Sit in the kitchen, sounds from downstairs, chairs across floors,
to my left, a woman sleeps, to my right, a girl sings,
to the east, parents, inside a great divide, dreams where past
hurts come out to play and take off their careful masks,
to the west, the sun has already set, beckoning me to name
the night again, and so I come to listen.
Sit in the kitchen, voices downstairs, movement there
not related to me in any way except we share a roof,
and to my belly, a tightness, and to my throat, a tickle,
to the long-gone afternoon, clean sheets and quilt
heavy draped over naked bodies and words like
“writhing with calligraphy” in our new out-loud book.
Sit in the kitchen, surely a serious look on my face,
the one I’m critical of in a mirror but come
to trust that the only true mirror is the one
she holds so steadily before me, or a friend,
running alongside, offers with wise speech
that keeps me from going off the rails completely.
Sit in the kitchen, meting out a few lines,
six lines per stanza, an accident, an intention,
how we say we’re “doing our best” and it’s true,
at our best that is true, and at our worst,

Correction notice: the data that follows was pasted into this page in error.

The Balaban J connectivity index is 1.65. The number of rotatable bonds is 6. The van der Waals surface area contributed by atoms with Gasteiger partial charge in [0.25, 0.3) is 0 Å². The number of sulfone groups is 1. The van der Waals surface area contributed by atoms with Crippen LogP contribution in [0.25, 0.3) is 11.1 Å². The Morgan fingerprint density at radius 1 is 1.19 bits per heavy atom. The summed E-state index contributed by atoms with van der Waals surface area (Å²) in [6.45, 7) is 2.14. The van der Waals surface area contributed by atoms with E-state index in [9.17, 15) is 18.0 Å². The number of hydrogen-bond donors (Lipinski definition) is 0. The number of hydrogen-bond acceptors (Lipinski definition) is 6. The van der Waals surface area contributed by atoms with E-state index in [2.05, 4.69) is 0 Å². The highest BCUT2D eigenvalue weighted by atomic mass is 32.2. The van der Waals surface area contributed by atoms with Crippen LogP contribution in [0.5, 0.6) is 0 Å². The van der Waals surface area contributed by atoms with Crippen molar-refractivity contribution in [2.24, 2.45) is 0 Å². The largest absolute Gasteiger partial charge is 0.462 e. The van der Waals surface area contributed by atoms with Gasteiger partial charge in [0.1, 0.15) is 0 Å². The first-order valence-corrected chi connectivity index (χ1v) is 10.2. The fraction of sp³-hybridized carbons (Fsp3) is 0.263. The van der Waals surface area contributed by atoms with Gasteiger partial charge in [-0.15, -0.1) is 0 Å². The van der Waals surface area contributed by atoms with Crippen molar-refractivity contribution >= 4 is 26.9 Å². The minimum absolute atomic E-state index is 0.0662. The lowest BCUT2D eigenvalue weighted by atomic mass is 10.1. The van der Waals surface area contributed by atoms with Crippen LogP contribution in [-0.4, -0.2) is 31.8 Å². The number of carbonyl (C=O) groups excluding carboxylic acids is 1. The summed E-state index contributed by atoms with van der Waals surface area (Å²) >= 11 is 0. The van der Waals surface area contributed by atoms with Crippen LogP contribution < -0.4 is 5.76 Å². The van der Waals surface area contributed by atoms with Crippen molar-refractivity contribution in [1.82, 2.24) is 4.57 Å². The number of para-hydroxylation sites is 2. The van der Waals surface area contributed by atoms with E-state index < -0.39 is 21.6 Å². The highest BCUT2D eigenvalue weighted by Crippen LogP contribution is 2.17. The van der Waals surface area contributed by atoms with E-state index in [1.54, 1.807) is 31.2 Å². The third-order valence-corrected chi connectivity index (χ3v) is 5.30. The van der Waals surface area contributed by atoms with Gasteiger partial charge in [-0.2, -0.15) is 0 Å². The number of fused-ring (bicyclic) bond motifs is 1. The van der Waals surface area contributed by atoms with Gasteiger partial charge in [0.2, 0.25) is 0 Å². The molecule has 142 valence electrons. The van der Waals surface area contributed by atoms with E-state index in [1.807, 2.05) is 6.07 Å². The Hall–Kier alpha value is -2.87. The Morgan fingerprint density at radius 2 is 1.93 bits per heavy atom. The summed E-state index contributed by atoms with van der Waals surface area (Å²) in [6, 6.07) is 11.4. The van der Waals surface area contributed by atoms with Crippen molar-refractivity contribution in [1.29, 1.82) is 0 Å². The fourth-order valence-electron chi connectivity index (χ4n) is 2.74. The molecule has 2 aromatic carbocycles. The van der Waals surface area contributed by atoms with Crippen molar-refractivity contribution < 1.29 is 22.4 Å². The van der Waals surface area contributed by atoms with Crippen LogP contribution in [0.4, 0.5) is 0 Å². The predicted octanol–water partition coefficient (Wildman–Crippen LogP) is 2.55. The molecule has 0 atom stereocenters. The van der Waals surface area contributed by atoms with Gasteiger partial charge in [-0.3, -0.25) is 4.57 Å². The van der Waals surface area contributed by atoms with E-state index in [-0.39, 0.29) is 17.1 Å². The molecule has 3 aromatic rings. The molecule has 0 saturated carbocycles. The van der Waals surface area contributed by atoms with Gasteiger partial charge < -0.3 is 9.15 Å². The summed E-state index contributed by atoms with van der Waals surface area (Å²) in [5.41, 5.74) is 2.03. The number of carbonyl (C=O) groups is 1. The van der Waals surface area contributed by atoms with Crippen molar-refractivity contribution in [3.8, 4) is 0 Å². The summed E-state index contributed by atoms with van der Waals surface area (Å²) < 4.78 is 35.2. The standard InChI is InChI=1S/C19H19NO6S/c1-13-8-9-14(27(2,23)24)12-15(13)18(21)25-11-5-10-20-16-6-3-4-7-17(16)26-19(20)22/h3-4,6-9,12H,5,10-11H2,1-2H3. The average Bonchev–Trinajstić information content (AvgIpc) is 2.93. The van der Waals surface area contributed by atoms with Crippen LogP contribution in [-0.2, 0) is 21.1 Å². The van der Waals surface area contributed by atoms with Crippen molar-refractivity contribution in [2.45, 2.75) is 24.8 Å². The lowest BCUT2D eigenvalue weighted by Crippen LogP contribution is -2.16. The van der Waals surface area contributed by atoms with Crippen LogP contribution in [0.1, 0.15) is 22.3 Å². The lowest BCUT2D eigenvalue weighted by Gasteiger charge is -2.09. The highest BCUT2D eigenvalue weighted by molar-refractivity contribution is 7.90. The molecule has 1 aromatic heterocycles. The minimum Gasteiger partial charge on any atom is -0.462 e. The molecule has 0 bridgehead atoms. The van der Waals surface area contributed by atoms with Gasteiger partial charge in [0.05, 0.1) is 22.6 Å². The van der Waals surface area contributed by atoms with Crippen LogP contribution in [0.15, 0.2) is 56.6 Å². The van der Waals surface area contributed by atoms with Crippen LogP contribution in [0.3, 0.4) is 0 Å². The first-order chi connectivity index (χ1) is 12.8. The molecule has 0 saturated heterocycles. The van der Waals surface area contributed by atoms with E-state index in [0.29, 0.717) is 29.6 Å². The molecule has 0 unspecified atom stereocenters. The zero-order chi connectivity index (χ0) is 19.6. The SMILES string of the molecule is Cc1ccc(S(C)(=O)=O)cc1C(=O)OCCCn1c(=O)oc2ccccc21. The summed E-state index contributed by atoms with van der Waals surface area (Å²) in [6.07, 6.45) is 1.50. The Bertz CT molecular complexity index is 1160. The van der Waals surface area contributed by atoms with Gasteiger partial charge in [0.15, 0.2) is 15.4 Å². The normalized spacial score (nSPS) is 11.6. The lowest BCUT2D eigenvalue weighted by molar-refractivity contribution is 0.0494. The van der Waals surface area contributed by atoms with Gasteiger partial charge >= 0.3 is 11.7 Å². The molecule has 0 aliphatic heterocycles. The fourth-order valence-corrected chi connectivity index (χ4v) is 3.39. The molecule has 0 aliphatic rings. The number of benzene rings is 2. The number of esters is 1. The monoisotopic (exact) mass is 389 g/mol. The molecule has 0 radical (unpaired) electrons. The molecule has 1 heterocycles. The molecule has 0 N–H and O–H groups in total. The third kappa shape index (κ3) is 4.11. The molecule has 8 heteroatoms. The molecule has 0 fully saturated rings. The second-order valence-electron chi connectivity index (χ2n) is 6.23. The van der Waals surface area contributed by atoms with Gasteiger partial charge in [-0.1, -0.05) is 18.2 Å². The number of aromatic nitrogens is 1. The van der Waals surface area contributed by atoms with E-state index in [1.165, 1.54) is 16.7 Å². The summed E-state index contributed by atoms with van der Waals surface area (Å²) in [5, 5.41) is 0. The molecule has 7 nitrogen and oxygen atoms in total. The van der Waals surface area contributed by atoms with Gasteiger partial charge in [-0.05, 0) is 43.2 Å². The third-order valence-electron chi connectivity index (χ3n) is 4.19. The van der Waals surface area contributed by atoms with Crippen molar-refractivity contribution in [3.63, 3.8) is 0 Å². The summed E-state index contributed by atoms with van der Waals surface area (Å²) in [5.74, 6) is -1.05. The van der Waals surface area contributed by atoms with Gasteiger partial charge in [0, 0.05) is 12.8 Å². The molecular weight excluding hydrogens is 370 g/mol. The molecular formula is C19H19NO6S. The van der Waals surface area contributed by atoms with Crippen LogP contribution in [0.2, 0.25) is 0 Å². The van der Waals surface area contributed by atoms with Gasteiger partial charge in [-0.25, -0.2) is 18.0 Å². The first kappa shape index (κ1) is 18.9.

delusion pure and simple. The sap is flowing
and soon we’ll have syrup enough for four seasons.
Sit in the kitchen, fingers flying for no reason
other than the urge to translate what’s ineffable
into something feelable. The luck of this draw
is cause for a deep breath, a pause, a wish
and a prayer for all those who suffer, beginning
with me and knowing death’s inevitable.
Sit in the kitchen, sounds creeping into crevices
between upstairs and downstairs floorboards,
a girl’s voice in a southwest corner of the house
lifts and falls, a girl in the southwest, would that
she’d fall into her mother’s arms, swift and sure
she belongs there, in the mountainous holding
place of forever love.
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